Thursday, July 12, 2007


One of the issues I wrestle with on a regular basis is faith and belief in God. I go back and forth in my own mind about His existence. Though I alternately harbor grave doubts about and grandiose detachment from the Almighty; I am also very aware of an almost desperate desire on my part to want God to be real.

Because it seems to me that, only if He is real do the concepts of justice or truth live up to their meaning; and only then does the universe make sense. Only if God is real does the meaning of life take on a dimension that is worthy of the human mind.

The search for God is nothing more and nothing less than a search for and understanding of one's own self. Siggy has this to say in a recent post that struck a chord in me:

Firstly, to be human, by definition, is to be something other than God. That means that we cannot be expected to always understand God or His intent. By design, God may exclude or preclude us from ever ‘getting it.’

When we accept our ‘humaness,’ we are accepting our imperfections. As humans, we are not blessed with perfection. We are blessed with something far greater- free will. And, we are blessed with doubt.

Doubt is indeed a blessing, perhaps the greatest of God’s gifts to His Creation, because every time we overcome that doubt and behave in a way that honors God, we have chosen to honor both Him and us. Only those that have experienced darkness can experience and appreciate light and the ability to see both the beauty and the dangers of our surroundings. In fact, if we do not acknowledge that darkness even exists, we can never see and appreciate the light.

We are supposed to struggle with faith and even tire of the struggle. It is the burden of that struggle that makes us whole and makes us complete. When we experience the doubt, the pain, and the despair of our search for God and meaning, we are not in violation of spirituality- just the opposite, really. When we are dealing with our doubts and pains, we begin to approach the final spirituality of acceptance.

I have had periods of my life when I was fairly religious; other times when I scorned the very idea of God; and I have been at practically every point in between those two extremes at one time or another.

I think Siggy is right. The search for God; the struggle with faith is a search for meaning; a search for understanding one's place in the universe; a way to create order out of chaos and light out of darkness.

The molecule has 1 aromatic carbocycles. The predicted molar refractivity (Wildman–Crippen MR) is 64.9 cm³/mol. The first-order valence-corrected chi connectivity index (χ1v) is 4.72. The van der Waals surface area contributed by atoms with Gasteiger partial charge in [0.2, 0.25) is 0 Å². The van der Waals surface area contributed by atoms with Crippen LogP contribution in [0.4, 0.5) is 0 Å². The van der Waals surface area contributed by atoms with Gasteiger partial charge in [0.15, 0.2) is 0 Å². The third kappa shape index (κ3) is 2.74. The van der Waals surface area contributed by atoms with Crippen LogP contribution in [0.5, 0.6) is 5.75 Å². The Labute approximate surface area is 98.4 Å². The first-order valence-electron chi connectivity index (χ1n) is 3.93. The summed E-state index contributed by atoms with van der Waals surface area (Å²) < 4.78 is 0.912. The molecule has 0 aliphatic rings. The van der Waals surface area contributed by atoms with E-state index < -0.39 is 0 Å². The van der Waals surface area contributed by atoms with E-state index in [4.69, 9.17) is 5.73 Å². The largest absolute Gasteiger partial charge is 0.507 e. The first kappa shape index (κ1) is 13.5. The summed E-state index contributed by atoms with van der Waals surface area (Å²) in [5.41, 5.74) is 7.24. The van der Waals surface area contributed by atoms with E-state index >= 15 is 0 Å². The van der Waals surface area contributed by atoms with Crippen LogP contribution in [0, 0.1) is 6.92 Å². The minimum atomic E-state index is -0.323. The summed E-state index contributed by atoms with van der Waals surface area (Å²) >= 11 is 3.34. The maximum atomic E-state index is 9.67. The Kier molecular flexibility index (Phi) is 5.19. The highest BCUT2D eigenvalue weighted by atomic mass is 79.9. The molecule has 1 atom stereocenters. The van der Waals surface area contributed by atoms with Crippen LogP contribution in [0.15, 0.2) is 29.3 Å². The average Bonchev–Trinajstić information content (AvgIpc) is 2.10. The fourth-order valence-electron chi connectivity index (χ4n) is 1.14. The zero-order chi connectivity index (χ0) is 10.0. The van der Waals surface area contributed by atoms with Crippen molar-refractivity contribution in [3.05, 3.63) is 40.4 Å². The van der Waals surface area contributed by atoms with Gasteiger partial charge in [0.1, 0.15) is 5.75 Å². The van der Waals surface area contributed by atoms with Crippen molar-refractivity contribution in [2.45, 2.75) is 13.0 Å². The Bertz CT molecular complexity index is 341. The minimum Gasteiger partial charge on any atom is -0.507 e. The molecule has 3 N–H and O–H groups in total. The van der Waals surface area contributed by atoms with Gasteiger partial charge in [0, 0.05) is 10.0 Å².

The conviction that the author of SC&A has about the struggle for faith and the role of God in a rational person's life is one of the many reasons I admire him. His own conviction and his faith are compelling.

Ultimately, the only purpose served when the very human need to connect with the Infinite is mocked and ridiculed, is the dehumanization of mankind--a process that eliminates the spirit of the divine that exists within us all and which separates us and elevates us compared to all other animals on the earth.

As a psychiatrist I have traveled too deeply into the despair and pain of a human soul. Sometimes the journey has made me fear for my own sanity and that I might lose who I am. But I have always been aware, in the distance, of a light that marks the path back to my own self, and have always managed to find my way back. I cannot decide if that luminous signpost is simply a part of me...or if it is the God I find comfort in believing in.

In the end, perhaps the distinction does not matter.


Long has he traveled and far;
Into shadowed nights with never a dawn;
Through groaning cities, dying in despair;
Searching for a man he has never known.

And who will tell him that his search can have no end?
That he pursues a memory soon to fade?
That frustration and pain are the gifts reserved for those whose dream is life?
Who will tell him?

He has traveled long and far;
Made his way through darkness desperate for light;
Survived cities without tears without sinking into despair;
And always searched.
Because the memory will not fade
And life is his to live....
Because the man that must be found
Is himself.

And anyway, he will not listen.

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